DNSSEC: How to deploy it, and why you should bother (ION Toronto 2011)


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What is DNSSEC all about? Why should you care? How will it make your website more secure? How can you deploy it? In this presentation at at the Internet ON (ION) Conference in Toronto on November 14, 2011, Joe Abley, Director of DNS Operations for ICANN, addressed those points and provided steps for people who want to get started with DNSSEC. A video recording of the session will be available for viewing. Details will be posted at http://www.isoc.org/do/blog/ when the video is available. More information about the global series of ION conferences can be found at http://www.isoc.org/i

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DNSSEC: How to deploy it, and why you should bother (ION Toronto 2011)

  1. 1. DNSSECHow to deploy it, and why you should bother.joe.abley@icann.org
  2. 2. DNS What?•  DNSSEC. Pay attention. •  RFC 4033, RFC 4034, RFC 4035•  Cryptographic keys and signatures published in the DNS •  Public, private key-pairs •  Allows a chain of trust to be established through the data published in the DNS•  No encryption, no transport security, no privacy measures•  Authenticity of Answers
  3. 3. Trust Follows DelegationsZone contains public keys.Resource Record Sets aresigned with correspondingprivate keys.Secure delegations containa hash of a child’s public Secure Delegationkey. (NS, signed DS, glue) Parent Zone Child Zone Zone contains public keys. Resource Record Sets are signed with corresponding private keys.
  4. 4. How to Trust Lots of Stuff Trust Anchor Root Zone ORG COM NET ISOC.ORG
  5. 5. Deployment•  Zone Managers •  sign your zones •  publish trust anchors in parent zones •  provide mechanisms for children to publish trust anchors in your zone•  Cache Operators •  ensure your caches are DNSSEC-friendly •  turn on validation •  don’t be evil
  6. 6. Zone Signing•  Root zone was signed in 2011, with great fanfare•  Today, many TLDs are signed (83 out of 310) •  COM, NET, ORG, INFO, BIZ, others •  Growing number of ccTLDs •  ARPA•  Even in regions associated with ccTLDs that are signed, however, DNSSEC deployment is slow •  CZ doing particularly well in this regard
  7. 7. DNSSEC in TLDs
  8. 8. DNSSEC in ccTLDs
  9. 9. How to Sign Your Zones•  BIND makes this easy, from 9.8 onwards •  Good for people who already use and like BIND9•  OpenDNSSEC makes this easy •  especially if you feel a need to use Hardware Security Modules•  PowerDNS makes this easy •  POWERDNS is now declared ready for production •  good for people who already use and like PowerDNS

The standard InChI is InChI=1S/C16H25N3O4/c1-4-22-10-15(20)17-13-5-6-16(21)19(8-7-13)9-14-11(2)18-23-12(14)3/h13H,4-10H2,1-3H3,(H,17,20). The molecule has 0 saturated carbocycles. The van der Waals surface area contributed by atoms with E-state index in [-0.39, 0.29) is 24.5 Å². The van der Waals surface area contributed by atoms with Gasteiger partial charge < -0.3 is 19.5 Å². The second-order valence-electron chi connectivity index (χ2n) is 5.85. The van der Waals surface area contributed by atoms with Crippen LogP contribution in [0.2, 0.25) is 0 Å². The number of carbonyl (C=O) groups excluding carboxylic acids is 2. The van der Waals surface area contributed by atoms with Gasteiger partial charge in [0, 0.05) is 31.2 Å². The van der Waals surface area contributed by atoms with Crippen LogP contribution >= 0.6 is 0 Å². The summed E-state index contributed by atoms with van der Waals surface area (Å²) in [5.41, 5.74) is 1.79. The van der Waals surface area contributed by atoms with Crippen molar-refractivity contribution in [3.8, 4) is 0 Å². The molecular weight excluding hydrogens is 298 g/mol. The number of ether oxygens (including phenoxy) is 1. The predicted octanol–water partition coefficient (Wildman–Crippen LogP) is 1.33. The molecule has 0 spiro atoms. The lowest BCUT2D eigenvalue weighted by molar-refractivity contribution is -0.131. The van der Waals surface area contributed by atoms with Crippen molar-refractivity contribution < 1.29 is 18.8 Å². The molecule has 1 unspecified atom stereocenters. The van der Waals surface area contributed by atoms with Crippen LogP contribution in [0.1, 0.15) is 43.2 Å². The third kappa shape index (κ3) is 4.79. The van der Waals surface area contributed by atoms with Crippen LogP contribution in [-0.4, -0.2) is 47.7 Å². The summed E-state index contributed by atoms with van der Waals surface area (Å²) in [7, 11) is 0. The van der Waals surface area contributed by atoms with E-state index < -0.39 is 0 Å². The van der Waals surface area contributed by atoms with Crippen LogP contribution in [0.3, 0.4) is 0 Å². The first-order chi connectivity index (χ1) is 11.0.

10. 10. How to Serve Signed Zones•  Probably, you just have to sign the zones •  i.e. do nothing in particular to your masters and slaves •  most DNS authority-only servers have had DNSSEC turned on by default for some time
  11. 11. Cache Operators•  Unless you’re being evil, your caches probably already pass through DNSSEC records to end users •  i.e. do nothing, and end-users can validate•  Turn on Validation •  if you want to avoid cache poisoning attacks •  there is a support overhead here •  the helpdesk phone might ring, sometimes
  12. 12. End Users•  Use a cache that is validating •  You won’t see signed records unless the signatures are good•  Use software that does validation for you •  Chrome •  FireFox with the NIC.CZ DNSSEC Validator module •  DNSSEC Trigger, by NLNet Labs
  13. 13. Why Bother?•  There is lots of response spoofing and cache poisoning going on •  so we hear •  problem is, it’s often hard to tell•  What we’re building is a global Public Key Infrastructure based on the DNS •  this is good •  we want this
  14. 14. Why is a Global PKI Good?•  Building a reliable PKI is hard •  have you ever tried to use PGP? •  ever heard of an X.509 Certificate Authority going bad? •  ever known a user to click “Continue” when a certificate warning pops up?•  Reliable PKIs are useful •  TLS (HTTPS, SMTP, IMAP, etc) •  Routing Security •  SSH key management
  15. 15. e.g. DANE•  DNS-based Authentication of Named Entities •  IETF Working Group •  Aims to use the DNS to distribute X.509 certificates•  Promises the convenience and price of self-signed certificates with near real-time revocation •  no need to e-mail bits of photoshopped letterhead round the place •  no fees •  set your own key roll schedules
  16. 16. Homework•  Sign some Zones•  Make sure your caches are nice and clean, and pass through DNSSEC records correctly •  don’t forget not to be evil•  Turn on Validation in your cache •  if you feel like it•  Install some client software that does DNSSEC validation